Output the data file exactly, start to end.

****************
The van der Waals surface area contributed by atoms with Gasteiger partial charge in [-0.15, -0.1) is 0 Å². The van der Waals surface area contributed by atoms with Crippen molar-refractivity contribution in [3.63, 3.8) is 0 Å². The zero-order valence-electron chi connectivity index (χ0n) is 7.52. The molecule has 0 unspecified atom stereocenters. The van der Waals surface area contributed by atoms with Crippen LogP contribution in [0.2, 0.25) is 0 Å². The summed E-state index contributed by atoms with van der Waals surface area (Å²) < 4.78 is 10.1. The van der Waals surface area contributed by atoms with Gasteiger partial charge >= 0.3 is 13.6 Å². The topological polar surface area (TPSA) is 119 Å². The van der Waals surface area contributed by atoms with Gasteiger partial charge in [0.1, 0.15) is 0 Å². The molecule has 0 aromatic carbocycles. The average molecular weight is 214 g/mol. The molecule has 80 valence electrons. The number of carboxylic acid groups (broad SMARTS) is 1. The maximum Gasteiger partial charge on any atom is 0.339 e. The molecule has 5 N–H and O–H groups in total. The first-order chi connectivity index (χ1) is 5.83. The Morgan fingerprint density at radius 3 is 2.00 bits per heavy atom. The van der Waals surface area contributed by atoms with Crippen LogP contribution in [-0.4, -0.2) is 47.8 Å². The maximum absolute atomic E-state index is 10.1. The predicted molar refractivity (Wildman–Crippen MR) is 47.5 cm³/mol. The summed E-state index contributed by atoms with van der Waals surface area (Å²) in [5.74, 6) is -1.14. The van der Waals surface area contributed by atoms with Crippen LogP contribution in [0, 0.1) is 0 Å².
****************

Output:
The van der Waals surface area contributed by atoms with Gasteiger partial charge in [-0.15, -0.1) is 0 Å². The van der Waals surface area contributed by atoms with Crippen molar-refractivity contribution in [3.63, 3.8) is 0 Å². The zero-order valence-electron chi connectivity index (χ0n) is 7.52. The molecule has 0 unspecified atom stereocenters. The van der Waals surface area contributed by atoms with Crippen LogP contribution in [0.2, 0.25) is 0 Å². The summed E-state index contributed by atoms with van der Waals surface area (Å²) < 4.78 is 10.1. The van der Waals surface area contributed by atoms with Gasteiger partial charge >= 0.3 is 13.6 Å². The topological polar surface area (TPSA) is 119 Å². The van der Waals surface area contributed by atoms with Gasteiger partial charge in [0.1, 0.15) is 0 Å². The molecule has 0 aromatic carbocycles. The average molecular weight is 214 g/mol. The molecule has 80 valence electrons. The number of carboxylic acid groups (broad SMARTS) is 1. The maximum Gasteiger partial charge on any atom is 0.339 e. The molecule has 5 N–H and O–H groups in total. The first-order chi connectivity index (χ1) is 5.83. The Morgan fingerprint density at radius 3 is 2.00 bits per heavy atom. The van der Waals surface area contributed by atoms with Crippen LogP contribution in [-0.4, -0.2) is 47.8 Å². The maximum absolute atomic E-state index is 10.1. The predicted molar refractivity (Wildman–Crippen MR) is 47.5 cm³/mol. The summed E-state index contributed by atoms with van der Waals surface area (Å²) in [5.74, 6) is -1.14. The van der Waals surface area contributed by atoms with Crippen LogP contribution in [0, 0.1) is 0 Å².